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existing; by lightening the tonnage to be shipped from the States by buying everything that is procurable in Europe.  In the early months much of the available Atlantic tonnage was occupied with carrying the materials of construction:  rails, engines, concrete, lumber, and all the thousand and one things that go to the housing of armies.  This accounts for America’s delay in starting fighting.  For three years Europe had been ransacked; very much of what America would require had to be brought.  Such work does not make a dramatic impression on other nations, especially when they are impatient.  Its value as a contribution towards defeating the Hun is all in the future.  Only victories win applause in these days.  Nevertheless, such work had to be done.  To do it thoroughly, on a sufficiently large scale, in the face of the certain criticism which the delay for thoroughness would occasion, demanded bravery and patriotism on the part of those in charge of affairs.  By the time this book is published their high-mindedness will have begun to be appreciated, for the results of it will have begun to tell.  The results will tell increasingly as the war progresses.  America is determined to have no Crimea scandals.  The contentment and good condition of her troops in France will be largely owing to the organisation and care with which her line of communications has been constructed.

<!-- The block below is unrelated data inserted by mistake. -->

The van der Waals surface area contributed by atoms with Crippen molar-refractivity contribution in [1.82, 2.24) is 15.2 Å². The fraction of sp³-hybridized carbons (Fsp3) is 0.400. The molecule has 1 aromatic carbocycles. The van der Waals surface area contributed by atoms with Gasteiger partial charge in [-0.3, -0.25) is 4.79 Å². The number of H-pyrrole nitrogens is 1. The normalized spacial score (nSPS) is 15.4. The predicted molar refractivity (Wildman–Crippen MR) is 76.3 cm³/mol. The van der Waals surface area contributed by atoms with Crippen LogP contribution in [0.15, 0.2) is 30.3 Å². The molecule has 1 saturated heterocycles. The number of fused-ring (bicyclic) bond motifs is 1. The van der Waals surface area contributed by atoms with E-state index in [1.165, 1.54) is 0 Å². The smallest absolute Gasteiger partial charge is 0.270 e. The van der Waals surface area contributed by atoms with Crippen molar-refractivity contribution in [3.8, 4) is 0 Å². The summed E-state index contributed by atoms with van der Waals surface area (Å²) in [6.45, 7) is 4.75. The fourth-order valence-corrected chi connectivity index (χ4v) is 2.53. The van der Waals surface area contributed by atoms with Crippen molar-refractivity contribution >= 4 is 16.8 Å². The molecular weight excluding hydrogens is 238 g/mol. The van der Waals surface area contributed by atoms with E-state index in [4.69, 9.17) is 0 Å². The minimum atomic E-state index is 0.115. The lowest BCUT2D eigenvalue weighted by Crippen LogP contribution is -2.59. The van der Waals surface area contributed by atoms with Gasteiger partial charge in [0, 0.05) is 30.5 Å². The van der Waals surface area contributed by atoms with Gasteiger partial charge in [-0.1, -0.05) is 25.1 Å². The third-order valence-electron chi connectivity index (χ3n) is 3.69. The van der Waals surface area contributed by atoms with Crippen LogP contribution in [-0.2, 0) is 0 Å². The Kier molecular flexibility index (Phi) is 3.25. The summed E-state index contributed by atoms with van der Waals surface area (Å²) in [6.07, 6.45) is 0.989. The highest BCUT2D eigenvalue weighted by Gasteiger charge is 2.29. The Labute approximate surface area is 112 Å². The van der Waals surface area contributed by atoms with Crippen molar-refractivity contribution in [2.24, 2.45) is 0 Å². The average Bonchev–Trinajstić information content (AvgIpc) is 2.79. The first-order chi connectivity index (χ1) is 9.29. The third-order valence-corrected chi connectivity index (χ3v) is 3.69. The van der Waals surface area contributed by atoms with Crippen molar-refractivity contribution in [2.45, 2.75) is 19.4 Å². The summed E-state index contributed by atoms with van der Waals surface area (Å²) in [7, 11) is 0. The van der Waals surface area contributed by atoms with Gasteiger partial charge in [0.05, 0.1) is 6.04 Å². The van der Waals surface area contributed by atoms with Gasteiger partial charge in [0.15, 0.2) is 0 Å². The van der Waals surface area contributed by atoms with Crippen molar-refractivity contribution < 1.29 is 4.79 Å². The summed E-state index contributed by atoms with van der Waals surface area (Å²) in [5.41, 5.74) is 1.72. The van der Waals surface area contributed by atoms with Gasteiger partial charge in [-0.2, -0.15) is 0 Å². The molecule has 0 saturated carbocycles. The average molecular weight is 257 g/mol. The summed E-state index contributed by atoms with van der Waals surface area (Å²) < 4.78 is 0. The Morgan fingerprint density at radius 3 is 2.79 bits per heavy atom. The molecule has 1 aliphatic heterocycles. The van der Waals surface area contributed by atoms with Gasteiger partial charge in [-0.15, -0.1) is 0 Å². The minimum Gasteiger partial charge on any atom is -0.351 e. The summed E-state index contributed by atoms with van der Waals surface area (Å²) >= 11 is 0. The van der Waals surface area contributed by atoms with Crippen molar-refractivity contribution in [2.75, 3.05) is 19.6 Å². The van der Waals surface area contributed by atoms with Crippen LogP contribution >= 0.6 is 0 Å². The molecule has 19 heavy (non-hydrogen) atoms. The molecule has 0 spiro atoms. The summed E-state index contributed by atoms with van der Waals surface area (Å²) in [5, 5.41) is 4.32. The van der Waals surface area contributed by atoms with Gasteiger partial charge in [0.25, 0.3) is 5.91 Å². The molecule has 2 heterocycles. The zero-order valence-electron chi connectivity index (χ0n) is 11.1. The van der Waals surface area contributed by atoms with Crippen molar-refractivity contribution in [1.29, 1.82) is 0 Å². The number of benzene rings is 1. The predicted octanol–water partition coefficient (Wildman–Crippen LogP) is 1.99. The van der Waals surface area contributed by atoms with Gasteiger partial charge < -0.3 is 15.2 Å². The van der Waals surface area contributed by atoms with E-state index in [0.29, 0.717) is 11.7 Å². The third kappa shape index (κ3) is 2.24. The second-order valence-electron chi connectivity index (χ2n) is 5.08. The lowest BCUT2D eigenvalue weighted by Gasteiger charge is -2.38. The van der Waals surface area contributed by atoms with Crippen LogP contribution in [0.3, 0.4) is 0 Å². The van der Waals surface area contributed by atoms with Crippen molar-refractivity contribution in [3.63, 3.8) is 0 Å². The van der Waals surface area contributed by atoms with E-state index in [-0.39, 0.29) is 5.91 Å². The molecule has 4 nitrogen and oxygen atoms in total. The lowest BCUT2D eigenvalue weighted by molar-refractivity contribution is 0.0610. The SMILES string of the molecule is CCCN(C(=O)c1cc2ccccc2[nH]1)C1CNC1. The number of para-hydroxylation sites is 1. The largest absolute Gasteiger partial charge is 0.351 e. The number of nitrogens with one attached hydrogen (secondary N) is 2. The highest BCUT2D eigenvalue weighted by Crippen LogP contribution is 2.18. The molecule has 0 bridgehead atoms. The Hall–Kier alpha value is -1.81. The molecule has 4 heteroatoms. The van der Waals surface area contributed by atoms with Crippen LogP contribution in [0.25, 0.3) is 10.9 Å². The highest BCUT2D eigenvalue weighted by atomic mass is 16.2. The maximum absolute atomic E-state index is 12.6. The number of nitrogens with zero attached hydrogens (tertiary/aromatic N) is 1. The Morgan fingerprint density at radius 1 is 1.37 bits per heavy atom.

The purely business side of war is very dimly comprehended either by the civilian or the combatant.  The combatant, since he does whatever dying is to be done, naturally looks down on the business man in khaki.  The civilian is inclined to think of war in terms of the mobile warfare of other days, when armies were rarely more than some odd thousands strong and were usually no more than expeditionary forces.  Such armies by reason of their rapid movements and the comparative fewness of their numbers, were able to live on the countries through which they marched.  But our fighting forces of to-day are the manhood of nations.  The fronts which they occupy can scarcely boast a blade of grass.  The towns which lie behind them have been picked clean to the very marrow.  France herself, into which a military population of many millions has been poured, was never at the best of times entirely self-supporting.  Whatever surplus of commodities the Allies possessed, they had already shared long before the spring of 1917.  When America landed into the war, she found herself in the position of one who arrives at an overcrowded inn late at night.  Whatever of food or accommodation the inn could afford had been already apportioned; consequently, before America could put her first million men into the trenches, she had to graft on to France a piece of the living tissue of her own industrial system—­whole cities of repair-shops, hospitals, dwellings, store-houses, ice-plants, etc., together with the purely business personnel that go with them.  These cities, though initially planned to maintain and furnish a minimum number of fighting men, had to be capable of expansion so that they could ultimately support millions.